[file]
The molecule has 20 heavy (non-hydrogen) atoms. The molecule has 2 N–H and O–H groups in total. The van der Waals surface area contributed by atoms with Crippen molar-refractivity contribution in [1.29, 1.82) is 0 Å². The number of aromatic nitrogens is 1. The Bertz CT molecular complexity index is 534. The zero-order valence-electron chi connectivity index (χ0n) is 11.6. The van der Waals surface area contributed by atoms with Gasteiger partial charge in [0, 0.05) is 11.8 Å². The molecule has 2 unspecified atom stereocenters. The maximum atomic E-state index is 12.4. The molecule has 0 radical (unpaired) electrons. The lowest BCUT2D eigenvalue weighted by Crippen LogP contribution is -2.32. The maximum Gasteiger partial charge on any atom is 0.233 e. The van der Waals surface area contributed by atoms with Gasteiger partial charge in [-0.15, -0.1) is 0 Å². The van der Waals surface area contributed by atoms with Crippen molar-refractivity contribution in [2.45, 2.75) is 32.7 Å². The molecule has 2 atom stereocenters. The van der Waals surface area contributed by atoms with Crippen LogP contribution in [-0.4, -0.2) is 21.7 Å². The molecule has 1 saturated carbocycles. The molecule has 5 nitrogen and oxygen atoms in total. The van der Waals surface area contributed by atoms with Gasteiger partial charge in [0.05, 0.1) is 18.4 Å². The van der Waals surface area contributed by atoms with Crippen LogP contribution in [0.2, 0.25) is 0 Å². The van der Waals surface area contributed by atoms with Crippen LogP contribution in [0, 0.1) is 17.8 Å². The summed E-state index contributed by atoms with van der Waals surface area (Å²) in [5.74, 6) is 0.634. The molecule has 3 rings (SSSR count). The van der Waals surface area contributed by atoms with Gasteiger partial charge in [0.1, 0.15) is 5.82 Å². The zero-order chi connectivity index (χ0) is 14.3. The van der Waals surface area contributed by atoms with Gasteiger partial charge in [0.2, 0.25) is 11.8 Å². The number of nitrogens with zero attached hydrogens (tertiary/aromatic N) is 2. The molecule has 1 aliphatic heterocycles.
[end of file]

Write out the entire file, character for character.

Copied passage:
The molecule has 20 heavy (non-hydrogen) atoms. The molecule has 2 N–H and O–H groups in total. The van der Waals surface area contributed by atoms with Crippen molar-refractivity contribution in [1.29, 1.82) is 0 Å². The number of aromatic nitrogens is 1. The Bertz CT molecular complexity index is 534. The zero-order valence-electron chi connectivity index (χ0n) is 11.6. The van der Waals surface area contributed by atoms with Gasteiger partial charge in [0, 0.05) is 11.8 Å². The molecule has 2 unspecified atom stereocenters. The maximum atomic E-state index is 12.4. The molecule has 0 radical (unpaired) electrons. The lowest BCUT2D eigenvalue weighted by Crippen LogP contribution is -2.32. The maximum Gasteiger partial charge on any atom is 0.233 e. The van der Waals surface area contributed by atoms with Gasteiger partial charge in [-0.15, -0.1) is 0 Å². The van der Waals surface area contributed by atoms with Crippen molar-refractivity contribution in [2.45, 2.75) is 32.7 Å². The molecule has 2 atom stereocenters. The van der Waals surface area contributed by atoms with Crippen LogP contribution in [-0.4, -0.2) is 21.7 Å². The molecule has 1 saturated carbocycles. The molecule has 5 nitrogen and oxygen atoms in total. The van der Waals surface area contributed by atoms with Gasteiger partial charge in [0.05, 0.1) is 18.4 Å². The van der Waals surface area contributed by atoms with Crippen LogP contribution in [0.2, 0.25) is 0 Å². The van der Waals surface area contributed by atoms with Crippen LogP contribution in [0, 0.1) is 17.8 Å². The summed E-state index contributed by atoms with van der Waals surface area (Å²) in [5.74, 6) is 0.634. The molecule has 3 rings (SSSR count). The van der Waals surface area contributed by atoms with Gasteiger partial charge in [0.1, 0.15) is 5.82 Å². The zero-order chi connectivity index (χ0) is 14.3. The van der Waals surface area contributed by atoms with Gasteiger partial charge in [0.2, 0.25) is 11.8 Å². The number of nitrogens with zero attached hydrogens (tertiary/aromatic N) is 2. The molecule has 1 aliphatic heterocycles.